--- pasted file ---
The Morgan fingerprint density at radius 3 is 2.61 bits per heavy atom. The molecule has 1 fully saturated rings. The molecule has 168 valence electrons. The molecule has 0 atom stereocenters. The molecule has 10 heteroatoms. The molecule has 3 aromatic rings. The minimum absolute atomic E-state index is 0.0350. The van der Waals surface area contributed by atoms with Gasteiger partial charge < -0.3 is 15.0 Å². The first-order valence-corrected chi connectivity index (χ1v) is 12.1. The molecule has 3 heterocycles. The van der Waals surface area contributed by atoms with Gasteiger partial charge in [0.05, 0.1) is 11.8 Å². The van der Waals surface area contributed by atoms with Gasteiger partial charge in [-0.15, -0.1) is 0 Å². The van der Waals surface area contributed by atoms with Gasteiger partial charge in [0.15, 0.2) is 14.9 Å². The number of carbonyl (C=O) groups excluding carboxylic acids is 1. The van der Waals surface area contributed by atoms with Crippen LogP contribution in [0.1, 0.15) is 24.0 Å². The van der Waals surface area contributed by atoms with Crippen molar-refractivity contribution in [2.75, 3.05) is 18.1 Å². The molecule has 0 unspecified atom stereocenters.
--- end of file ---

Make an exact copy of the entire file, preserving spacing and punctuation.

The Morgan fingerprint density at radius 3 is 2.61 bits per heavy atom. The molecule has 1 fully saturated rings. The molecule has 168 valence electrons. The molecule has 0 atom stereocenters. The molecule has 10 heteroatoms. The molecule has 3 aromatic rings. The minimum absolute atomic E-state index is 0.0350. The van der Waals surface area contributed by atoms with Gasteiger partial charge < -0.3 is 15.0 Å². The first-order valence-corrected chi connectivity index (χ1v) is 12.1. The molecule has 3 heterocycles. The van der Waals surface area contributed by atoms with Gasteiger partial charge in [0.05, 0.1) is 11.8 Å². The van der Waals surface area contributed by atoms with Gasteiger partial charge in [-0.15, -0.1) is 0 Å². The van der Waals surface area contributed by atoms with Gasteiger partial charge in [0.15, 0.2) is 14.9 Å². The number of carbonyl (C=O) groups excluding carboxylic acids is 1. The van der Waals surface area contributed by atoms with Crippen LogP contribution in [0.1, 0.15) is 24.0 Å². The van der Waals surface area contributed by atoms with Crippen molar-refractivity contribution in [2.75, 3.05) is 18.1 Å². The molecule has 0 unspecified atom stereocenters.